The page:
Apple made its much-anticipated official entry into the Augmented Reality business yesterday, unveiling ARKit at its Worldwide Developer Conference in San Jose. During the Keynote, Apple SVP of Software Engineering, Craig Federighi, proclaimed that by leveraging the hundreds of millions of iPhones and iPads already in user hands, Apple will have the largest AR platform in the world, practically overnight.
As I pointed out last week in reference to AR vs VR user adoption projections:
Should [Apple] make an AR-focused play, they’d immediately be leveraging an estimated 800 million active iPhone users worldwide. That could dramatically change these numbers in a hurry.
Just like that, AR is poised to become a very, very big deal.
Set to ship as part of iOS 11 later this year (but available now as a Developer Beta), ARKit leverages cameras, sensors, and other existing hardware in iPhones and iPads. According to Apple, any device running iOS 11 with an A9 or newer processor will be able to run ARKit.
On the iPhone side, that means a 6S or later, giving AR devs a healthy built-in user base to start building for. It’s worth noting that Google’s equivalent technology, Tango, is only available on two phones, neither of which has sold very many units.
ARKit is built around six core features:
- Fast, stable motion tracking without external markers
- Plane estimation and basic boundaries
- Ambient lighting estimation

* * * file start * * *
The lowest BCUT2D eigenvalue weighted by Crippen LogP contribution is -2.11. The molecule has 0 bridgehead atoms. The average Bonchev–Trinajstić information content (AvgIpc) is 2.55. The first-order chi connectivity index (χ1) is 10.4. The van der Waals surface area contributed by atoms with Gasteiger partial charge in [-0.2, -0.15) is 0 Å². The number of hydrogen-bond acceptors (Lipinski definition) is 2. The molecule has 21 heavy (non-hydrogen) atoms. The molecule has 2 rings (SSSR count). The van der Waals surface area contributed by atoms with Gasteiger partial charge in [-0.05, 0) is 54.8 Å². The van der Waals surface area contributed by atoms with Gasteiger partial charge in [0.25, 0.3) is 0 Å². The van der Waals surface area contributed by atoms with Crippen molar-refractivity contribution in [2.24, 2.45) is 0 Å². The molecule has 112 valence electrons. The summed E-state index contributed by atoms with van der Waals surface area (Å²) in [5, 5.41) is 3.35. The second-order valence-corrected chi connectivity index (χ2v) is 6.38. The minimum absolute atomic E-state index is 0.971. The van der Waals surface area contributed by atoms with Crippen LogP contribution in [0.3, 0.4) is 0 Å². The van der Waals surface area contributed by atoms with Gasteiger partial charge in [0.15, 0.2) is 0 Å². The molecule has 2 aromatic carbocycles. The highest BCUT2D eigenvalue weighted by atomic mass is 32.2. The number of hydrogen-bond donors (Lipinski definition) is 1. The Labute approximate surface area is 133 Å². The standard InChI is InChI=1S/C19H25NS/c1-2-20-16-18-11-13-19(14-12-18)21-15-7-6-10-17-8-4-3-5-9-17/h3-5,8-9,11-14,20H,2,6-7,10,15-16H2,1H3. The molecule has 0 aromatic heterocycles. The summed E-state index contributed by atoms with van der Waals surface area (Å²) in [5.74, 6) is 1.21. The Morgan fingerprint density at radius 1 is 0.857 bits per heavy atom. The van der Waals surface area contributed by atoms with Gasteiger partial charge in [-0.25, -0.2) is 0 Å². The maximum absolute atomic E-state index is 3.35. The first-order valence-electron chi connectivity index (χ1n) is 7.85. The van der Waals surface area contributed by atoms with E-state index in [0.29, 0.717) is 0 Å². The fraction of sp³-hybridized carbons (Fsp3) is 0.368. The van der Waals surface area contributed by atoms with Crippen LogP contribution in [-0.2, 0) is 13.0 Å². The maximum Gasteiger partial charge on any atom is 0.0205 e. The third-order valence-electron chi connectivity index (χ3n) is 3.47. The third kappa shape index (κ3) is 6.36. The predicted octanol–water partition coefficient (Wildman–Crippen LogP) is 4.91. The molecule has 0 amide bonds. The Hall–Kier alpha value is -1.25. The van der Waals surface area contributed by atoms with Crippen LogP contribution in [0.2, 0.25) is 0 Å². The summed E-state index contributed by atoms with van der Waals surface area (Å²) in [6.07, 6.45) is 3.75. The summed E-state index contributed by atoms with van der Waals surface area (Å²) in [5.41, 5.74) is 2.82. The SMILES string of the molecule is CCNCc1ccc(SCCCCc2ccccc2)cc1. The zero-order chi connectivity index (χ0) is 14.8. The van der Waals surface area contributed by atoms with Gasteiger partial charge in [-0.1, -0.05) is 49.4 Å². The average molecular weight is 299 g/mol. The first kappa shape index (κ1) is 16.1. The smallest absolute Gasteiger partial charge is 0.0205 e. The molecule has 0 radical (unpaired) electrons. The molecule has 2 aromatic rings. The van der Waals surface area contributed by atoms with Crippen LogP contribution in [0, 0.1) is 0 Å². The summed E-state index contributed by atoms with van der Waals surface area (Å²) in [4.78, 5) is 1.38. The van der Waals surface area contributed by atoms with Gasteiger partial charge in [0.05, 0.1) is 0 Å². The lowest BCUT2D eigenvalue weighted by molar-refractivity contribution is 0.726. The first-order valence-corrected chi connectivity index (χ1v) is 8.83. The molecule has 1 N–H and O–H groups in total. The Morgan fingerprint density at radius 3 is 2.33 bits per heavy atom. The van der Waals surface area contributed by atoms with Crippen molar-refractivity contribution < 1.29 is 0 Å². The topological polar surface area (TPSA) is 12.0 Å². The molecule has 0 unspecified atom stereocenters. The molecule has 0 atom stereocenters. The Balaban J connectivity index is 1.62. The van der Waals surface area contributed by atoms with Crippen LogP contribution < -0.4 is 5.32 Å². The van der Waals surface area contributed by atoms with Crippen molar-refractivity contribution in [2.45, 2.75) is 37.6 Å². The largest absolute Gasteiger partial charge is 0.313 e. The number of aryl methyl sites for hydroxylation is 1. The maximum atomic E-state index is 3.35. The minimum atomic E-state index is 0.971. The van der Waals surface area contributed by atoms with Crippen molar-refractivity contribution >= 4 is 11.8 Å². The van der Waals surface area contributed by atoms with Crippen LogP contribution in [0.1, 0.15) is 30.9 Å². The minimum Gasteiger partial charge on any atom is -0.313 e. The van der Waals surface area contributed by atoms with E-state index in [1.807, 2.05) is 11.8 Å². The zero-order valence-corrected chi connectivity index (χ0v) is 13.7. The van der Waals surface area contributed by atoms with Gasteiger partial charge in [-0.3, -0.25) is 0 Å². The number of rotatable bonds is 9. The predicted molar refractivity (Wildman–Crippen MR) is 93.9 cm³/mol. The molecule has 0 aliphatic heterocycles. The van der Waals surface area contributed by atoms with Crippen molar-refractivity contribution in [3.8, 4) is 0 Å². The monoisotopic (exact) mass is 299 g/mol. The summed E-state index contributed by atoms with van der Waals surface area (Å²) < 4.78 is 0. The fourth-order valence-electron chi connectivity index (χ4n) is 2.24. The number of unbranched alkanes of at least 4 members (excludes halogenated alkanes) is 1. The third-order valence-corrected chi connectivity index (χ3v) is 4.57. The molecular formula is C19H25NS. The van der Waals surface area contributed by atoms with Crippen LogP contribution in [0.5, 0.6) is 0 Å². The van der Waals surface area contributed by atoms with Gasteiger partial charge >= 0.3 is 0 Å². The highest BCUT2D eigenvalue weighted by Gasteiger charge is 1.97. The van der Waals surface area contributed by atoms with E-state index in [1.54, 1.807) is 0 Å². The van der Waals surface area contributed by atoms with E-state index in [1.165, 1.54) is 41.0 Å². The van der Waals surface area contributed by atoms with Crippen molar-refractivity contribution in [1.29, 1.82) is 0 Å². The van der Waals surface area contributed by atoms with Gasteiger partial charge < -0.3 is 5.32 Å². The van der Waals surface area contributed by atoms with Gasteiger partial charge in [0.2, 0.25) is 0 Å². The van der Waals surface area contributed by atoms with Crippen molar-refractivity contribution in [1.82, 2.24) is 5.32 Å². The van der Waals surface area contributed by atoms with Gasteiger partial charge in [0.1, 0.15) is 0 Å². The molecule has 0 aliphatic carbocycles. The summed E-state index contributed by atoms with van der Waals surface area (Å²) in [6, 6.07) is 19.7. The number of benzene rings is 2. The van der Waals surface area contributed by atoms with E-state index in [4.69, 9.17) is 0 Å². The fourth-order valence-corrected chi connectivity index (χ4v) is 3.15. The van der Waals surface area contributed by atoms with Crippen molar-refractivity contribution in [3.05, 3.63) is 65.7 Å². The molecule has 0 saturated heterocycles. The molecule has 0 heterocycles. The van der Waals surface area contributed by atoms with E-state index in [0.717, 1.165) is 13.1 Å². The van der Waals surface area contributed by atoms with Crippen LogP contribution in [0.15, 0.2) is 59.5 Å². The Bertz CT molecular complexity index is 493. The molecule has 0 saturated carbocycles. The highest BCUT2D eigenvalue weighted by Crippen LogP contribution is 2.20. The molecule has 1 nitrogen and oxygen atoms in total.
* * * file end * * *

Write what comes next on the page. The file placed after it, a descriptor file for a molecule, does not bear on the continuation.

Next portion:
- Scale estimation
- Support for Unity, Unreal, and SceneKit
- Xcode app templates
Apple showed off ARKit’s prowess in a series of impressive live demos featuring the splashiest possible partner brands: Lego Batman, Star Wars, and Lord of the Rings director Peter Jackson’s company, Wingnut AR. The on-stage demos wowed the live audience, and certainly looked good to me as I watched the Keynote livestream.
Tech journalists sounded equally impressed by demos they went hands-on with after the Keynote. These demos ran on newly-launched iPad Pros; common wisdom points to the forthcoming iPhone 8 offering even beefier hardware tweaked for AR performance.
All of this adds up to big news for early adopters and developers of Augmented Reality content. But the fact that Apple launched their first “AR” branded product – ARKit is “only” dev tools, but it’s still very much a product – in such a splashy way, and with huge household name partners, is perhaps even bigger news.
Apple CEO Tim Cook has been hinting for months that his company is bullish on AR, and in a big way. Yesterday’s Keynote made clear at least some of what Cook’s been hinting at. It also served to put the rest of the burgeoning AR industry on notice, as Ben Thompson wrote:
Peppered throughout Apple’s presentation were seemingly small features like new compression algorithms that depend on Apple controlling everything from Messages to the camera to the processor that makes it all work. The most impressive example was ARKit: in one fell swoop Apple leaped ahead of the rest of the industry in the race to realize the promise of augmented reality. The contrast to Facebook was striking: while the social network is seeking to leverage its control of content distribution to lure developers to build on Facebook’s “camera”, Apple is not only offering the same opportunity (the results of which can, of course, be shared on Facebook or Instagram), but also delivering a superior set of APIs that, by virtue of being part of that vertical stack, are both more powerful and accessible than anything a 3rd-party application can deliver.
Those oft-rumored Apple AR glasses are most likely on the company’s product roadmap. With ARKit, Apple just earned major player status in the Reality Biz, whether or not those glasses ever ship. Come this fall, hundreds of millions of consumers will have bleeding-edge AR rigs in their pockets everyday, simply by applying a free software update to their iPhones.